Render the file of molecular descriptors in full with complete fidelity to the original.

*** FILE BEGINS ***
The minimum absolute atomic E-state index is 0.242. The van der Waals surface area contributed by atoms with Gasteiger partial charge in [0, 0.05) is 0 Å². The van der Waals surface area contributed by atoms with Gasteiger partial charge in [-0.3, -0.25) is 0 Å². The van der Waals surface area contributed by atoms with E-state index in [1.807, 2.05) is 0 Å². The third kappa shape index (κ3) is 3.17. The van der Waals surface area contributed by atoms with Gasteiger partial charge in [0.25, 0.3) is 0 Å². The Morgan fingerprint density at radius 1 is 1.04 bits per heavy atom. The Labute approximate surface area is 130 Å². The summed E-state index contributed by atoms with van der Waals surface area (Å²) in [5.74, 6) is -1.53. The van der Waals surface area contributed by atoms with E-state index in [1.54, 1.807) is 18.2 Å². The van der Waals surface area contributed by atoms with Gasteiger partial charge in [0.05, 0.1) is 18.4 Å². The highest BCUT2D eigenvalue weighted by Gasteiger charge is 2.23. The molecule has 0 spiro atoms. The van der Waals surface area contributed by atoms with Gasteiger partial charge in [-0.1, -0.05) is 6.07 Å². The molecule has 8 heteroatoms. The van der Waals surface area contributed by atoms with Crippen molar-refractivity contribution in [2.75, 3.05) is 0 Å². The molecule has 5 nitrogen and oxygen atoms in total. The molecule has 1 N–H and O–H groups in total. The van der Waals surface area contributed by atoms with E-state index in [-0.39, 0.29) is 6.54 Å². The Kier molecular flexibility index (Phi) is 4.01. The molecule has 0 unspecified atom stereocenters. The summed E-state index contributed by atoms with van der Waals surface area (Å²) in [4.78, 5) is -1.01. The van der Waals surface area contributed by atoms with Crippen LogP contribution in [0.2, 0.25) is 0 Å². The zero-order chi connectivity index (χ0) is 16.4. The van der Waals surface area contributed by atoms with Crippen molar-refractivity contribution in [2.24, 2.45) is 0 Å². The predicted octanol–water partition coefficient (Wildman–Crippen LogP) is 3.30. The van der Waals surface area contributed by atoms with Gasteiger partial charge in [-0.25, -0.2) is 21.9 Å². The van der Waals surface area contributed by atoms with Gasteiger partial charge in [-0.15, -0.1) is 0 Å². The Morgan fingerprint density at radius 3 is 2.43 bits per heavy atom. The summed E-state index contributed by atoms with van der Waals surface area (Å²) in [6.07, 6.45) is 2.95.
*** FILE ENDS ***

The minimum absolute atomic E-state index is 0.242. The van der Waals surface area contributed by atoms with Gasteiger partial charge in [0, 0.05) is 0 Å². The van der Waals surface area contributed by atoms with Gasteiger partial charge in [-0.3, -0.25) is 0 Å². The van der Waals surface area contributed by atoms with E-state index in [1.807, 2.05) is 0 Å². The third kappa shape index (κ3) is 3.17. The van der Waals surface area contributed by atoms with Gasteiger partial charge in [0.25, 0.3) is 0 Å². The Morgan fingerprint density at radius 1 is 1.04 bits per heavy atom. The Labute approximate surface area is 130 Å². The summed E-state index contributed by atoms with van der Waals surface area (Å²) in [5.74, 6) is -1.53. The van der Waals surface area contributed by atoms with E-state index in [1.54, 1.807) is 18.2 Å². The van der Waals surface area contributed by atoms with Gasteiger partial charge in [0.05, 0.1) is 18.4 Å². The highest BCUT2D eigenvalue weighted by Gasteiger charge is 2.23. The molecule has 0 spiro atoms. The van der Waals surface area contributed by atoms with Gasteiger partial charge in [-0.1, -0.05) is 6.07 Å². The molecule has 8 heteroatoms. The van der Waals surface area contributed by atoms with Crippen molar-refractivity contribution in [2.75, 3.05) is 0 Å². The molecule has 5 nitrogen and oxygen atoms in total. The molecule has 1 N–H and O–H groups in total. The van der Waals surface area contributed by atoms with E-state index in [-0.39, 0.29) is 6.54 Å². The Kier molecular flexibility index (Phi) is 4.01. The molecule has 0 unspecified atom stereocenters. The summed E-state index contributed by atoms with van der Waals surface area (Å²) in [4.78, 5) is -1.01. The van der Waals surface area contributed by atoms with Crippen LogP contribution in [0.2, 0.25) is 0 Å². The zero-order chi connectivity index (χ0) is 16.4. The van der Waals surface area contributed by atoms with Crippen molar-refractivity contribution in [2.24, 2.45) is 0 Å². The predicted octanol–water partition coefficient (Wildman–Crippen LogP) is 3.30. The van der Waals surface area contributed by atoms with Gasteiger partial charge in [-0.25, -0.2) is 21.9 Å². The van der Waals surface area contributed by atoms with Gasteiger partial charge in [-0.15, -0.1) is 0 Å². The Morgan fingerprint density at radius 3 is 2.43 bits per heavy atom. The summed E-state index contributed by atoms with van der Waals surface area (Å²) in [6.07, 6.45) is 2.95.